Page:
Der Rosenkavalier has seen better days, and better daze, at the Met. While many repertory staples have been refreshed in recent years, Strauss’s essentially human comedy keeps returning in the creaky production created by Nathaniel Merrill and Robert O’Hearn in 1969. Time, as the Marschallin memorably muses, is a strange thing, and in this instance it has not been kind.
This performance suggested a free-for-all ritual. One cannot blame Edward Gardner, whose imposing, untraditional conducting vacillated between impetuous speed and luxurious leisure. But Robin Guarino, who has inherited the staging, cheapens the narrative with irrelevant sight gags. One telling detail: when Baron Ochs is “wounded” in act two, a quackish doctor swoops down to shoot the pompous gent with a hypodermic needle in the seat of his pants.
The cast, at best, was uneven. Martina Serafin, echt-Viennese, imbued the Marschallin with fine dignity, paying equal attention to vivacity and melancholy. Her singing, alas, proved less sensitive, especially in pianissimo flights. Peter Rose’s booming basso feared no descents, though his Baron Ochs – more ox than baron – emerged needlessly crude and charmless. With Elena Garanča on maternity leave, Alice Coote introduced an uncommonly robust, excessively clownish Octavian, whose mellow tone sometimes turned strident. A late replacement for Mojca Erdmann (reportedly recovering from pneumonia), Erin Morley looked properly demure and sounded properly ethereal as Sophie. Hans-Joachim Ketelsen exuded savoir-faire as her father, and Eric Cutler salvaged the daunting aria of the Italian tenor with passion.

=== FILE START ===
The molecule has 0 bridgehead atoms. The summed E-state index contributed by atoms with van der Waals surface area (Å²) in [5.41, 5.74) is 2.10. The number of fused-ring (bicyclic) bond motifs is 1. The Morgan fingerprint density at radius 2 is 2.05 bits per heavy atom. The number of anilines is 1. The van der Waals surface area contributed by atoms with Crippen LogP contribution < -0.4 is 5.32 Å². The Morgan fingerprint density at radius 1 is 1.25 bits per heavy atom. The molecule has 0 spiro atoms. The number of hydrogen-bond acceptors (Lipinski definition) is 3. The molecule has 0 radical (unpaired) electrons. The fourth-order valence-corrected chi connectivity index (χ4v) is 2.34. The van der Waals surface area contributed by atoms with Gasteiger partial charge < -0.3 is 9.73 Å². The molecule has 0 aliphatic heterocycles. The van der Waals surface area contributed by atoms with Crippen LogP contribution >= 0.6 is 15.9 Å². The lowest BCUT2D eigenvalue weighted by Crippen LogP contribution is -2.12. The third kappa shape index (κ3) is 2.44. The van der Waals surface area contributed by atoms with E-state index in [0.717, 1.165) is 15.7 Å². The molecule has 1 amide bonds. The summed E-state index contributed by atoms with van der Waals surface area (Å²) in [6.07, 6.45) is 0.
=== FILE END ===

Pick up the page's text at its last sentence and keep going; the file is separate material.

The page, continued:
This shaky revival, not incidentally, commemorated the centennial of the first Met Rosenkavalier. Contrary to popular revisionism, the premiere was inauspicious. Max Smith reported it this way in the New York American: “To say that [the opera] won immediate favour in this city would be far from the truth. The audience showed unmistakable signs of apathy . . . Many persons felt bored after the first half hour . . . and expressed themselves in terms emphatic. Musical connoisseurs and professional critics in general, were by no means elated.” And now elation turns elusive yet again.